It will be difficult for us to bring the coronavirus under control should the second wave spread in the communities

The Ministry of Health and Population (MoHP) issued a statement on Sunday warning the people not to attend large gatherings or hold political rallies or mass meetings amidst the surge seen in the second wave of the coronavirus in several states of neighbouring India. As many as 12 states in India have been hit hard by the second wave of COVID-19 as Indian health officials reported 43,846 new cases in the past 24 hours alone. The MoHP has also told government hospitals and health facilities across the country to remain on high alert to deal with any eventuality. As Nepal and India share an open border, the government fears that a surge in the number of cases in India might also lead to a similar spike in numbers in Nepal. The government has also directed the security personnel deployed at the entry points to be more vigilant so that infected people do not enter the country through the open border. The ministry has also urged all to practise face-masking, hand washing and social distancing to keep the coronavirus at bay. The government felt it urgent to issue the warning as Nepal experienced difficulty in handling thousands of Nepalis who returned home following the outbreak of the virus in India in March last year and afterward.

Sudurpaschim Province is considered to be at high risk of a second wave of the virus as many people are returning home from India to celebrate Bishuparba (New Year) via the open border. The second wave of COVID-19 in the Indian states will have direct impact on Nepal because of the open border.

Therefore, Sudurpaschim Province has made antigen tests mandatory for the people entering the country via land routes.

They are also required to stay in self-quarantine for at least 10 days. Health desks must be set up at the major entry points so that no one enters the country without going through the antigen tests.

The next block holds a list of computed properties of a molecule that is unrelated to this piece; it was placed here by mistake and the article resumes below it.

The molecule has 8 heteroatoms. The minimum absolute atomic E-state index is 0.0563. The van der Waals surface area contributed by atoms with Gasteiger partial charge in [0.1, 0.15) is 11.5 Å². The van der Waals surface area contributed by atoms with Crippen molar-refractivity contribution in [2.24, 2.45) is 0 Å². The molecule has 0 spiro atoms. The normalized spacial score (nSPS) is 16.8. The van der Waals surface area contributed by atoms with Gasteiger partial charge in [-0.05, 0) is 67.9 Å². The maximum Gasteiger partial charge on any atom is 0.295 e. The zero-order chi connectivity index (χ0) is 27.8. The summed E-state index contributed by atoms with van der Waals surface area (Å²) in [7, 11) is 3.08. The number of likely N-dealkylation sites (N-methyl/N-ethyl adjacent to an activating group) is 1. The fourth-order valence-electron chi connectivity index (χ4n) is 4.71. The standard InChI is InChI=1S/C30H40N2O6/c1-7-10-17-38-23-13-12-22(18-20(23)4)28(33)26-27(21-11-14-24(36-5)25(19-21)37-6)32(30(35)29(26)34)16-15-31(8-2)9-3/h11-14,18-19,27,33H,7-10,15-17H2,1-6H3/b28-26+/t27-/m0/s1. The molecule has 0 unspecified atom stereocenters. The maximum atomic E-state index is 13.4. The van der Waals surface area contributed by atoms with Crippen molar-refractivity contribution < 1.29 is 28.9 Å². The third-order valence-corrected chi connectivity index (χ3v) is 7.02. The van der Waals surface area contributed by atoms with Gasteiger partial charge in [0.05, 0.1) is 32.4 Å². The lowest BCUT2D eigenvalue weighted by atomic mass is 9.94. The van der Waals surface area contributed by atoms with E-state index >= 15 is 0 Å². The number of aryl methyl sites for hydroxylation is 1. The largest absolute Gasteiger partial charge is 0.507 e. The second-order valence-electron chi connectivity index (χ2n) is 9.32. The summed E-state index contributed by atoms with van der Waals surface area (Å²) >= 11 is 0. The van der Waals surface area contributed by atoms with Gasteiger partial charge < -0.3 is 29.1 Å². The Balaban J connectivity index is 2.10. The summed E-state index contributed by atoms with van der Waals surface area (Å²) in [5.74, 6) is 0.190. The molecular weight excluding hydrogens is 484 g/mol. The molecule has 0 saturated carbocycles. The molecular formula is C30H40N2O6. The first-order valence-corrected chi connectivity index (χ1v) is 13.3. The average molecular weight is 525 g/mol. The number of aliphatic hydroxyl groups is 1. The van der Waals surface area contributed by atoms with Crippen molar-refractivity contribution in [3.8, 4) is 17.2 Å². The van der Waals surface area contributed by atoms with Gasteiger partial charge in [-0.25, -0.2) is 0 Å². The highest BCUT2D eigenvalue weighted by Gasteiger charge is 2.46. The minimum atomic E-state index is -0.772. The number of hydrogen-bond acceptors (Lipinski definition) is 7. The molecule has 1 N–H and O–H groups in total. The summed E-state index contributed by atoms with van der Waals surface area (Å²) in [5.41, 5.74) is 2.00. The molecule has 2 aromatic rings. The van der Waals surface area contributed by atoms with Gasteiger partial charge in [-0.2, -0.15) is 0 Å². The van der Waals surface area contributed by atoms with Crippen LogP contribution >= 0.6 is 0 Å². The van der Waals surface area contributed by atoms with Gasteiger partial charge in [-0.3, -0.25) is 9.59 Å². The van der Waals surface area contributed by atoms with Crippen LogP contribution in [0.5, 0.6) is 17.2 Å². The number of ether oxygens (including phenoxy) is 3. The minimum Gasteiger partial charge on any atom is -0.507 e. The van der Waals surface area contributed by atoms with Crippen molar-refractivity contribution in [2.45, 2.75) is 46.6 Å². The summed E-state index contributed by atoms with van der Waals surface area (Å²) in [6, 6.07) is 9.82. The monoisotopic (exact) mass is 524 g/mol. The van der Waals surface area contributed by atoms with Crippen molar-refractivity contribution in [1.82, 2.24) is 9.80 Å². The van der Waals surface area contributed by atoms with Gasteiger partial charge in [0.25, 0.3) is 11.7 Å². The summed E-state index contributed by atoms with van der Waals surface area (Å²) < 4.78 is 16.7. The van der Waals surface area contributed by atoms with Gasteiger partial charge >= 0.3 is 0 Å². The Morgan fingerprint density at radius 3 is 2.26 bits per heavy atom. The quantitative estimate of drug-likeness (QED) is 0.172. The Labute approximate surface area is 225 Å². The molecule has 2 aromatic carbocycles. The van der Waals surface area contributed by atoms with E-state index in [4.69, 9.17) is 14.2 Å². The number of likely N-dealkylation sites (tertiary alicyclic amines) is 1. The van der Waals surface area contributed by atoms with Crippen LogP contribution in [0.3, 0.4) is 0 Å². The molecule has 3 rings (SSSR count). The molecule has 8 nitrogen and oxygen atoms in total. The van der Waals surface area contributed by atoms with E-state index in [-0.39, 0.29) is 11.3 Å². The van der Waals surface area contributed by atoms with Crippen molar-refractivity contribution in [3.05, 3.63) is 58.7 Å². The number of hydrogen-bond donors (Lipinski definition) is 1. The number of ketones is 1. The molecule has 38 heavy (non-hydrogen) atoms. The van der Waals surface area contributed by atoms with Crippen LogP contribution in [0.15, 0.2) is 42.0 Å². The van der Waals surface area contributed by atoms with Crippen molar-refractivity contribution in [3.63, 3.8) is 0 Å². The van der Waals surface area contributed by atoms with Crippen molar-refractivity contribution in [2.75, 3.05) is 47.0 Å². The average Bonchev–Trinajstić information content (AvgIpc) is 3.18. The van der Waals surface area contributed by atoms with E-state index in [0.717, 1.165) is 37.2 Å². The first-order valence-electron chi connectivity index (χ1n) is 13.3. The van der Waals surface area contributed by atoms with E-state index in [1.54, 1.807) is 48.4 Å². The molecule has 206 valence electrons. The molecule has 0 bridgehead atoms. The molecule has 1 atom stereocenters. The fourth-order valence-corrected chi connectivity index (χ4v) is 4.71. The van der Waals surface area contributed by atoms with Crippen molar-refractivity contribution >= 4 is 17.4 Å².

Other check points, from where a large number of Nepalis enter, should also be closed until India brings the second wave of the coronavirus under control.

Europe and the USA have already witnessed the second and third waves of the virus despite their massive vaccination drive. So, Nepal cannot take any chance and allow the coronavirus to spread in the communities. So far, Nepal has been able to keep the virus at bay thanks to public cooperation and the government's immediate action to vaccinate the people. It will be difficult to control the virus if the second wave spreads. At the same time, the government should not delay in procuring Covishield, for which payment has already been made to Serum Institute of India, which has been supplying the vaccines to Nepal. So far, around 1.6 million people have already been inoculated with the first dose of the vaccine.

Effectiveness of the first dose of the vaccine will be zilch if the people who received the first dose are not inoculated again. Epidemiologists have even warned of various health complications if the second dose of the prescribed vaccine is not administered within the time limit. So, the government's priority should be on procuring the vaccines that are adequate for the second dose. We also need to effectively monitor the open border, which can be a source of the second wave of the coronavirus.

Growing organic

Organic farming holds much promise in Nepal, but it has so far been limited to scattered small landholdings growing tea, coffee and vegetables. It is thus encouraging that the government is setting up a separate mechanism to promote organic farming in the country from the coming fiscal year. Among others, the plan includes organic fertiliser production to improve the quality of manure. Accordingly, the quality and service of organic fertiliser factories will be upgraded while it is also mulling over setting up an organic fertiliser factory in the tea and coffee growing areas.

A lot of tea and coffee grown in Nepal for export already carry the 'organic' label and are already popular overseas. However, what is holding back the expansion of their acreage is the lack of promotion of these products in the international market. Secondly, organic farming will only expand if there are good returns for the farmers for what they grow. As is the case in Nepal, it is the middle men who profit heavily at the expense of the farmers, thus discouraging them from taking up not only organic farming but farming altogether. These issues must be looked into before organic farming becomes widely accepted.

A version of this article appears in the print on March 23, 2021, of The Himalayan Times.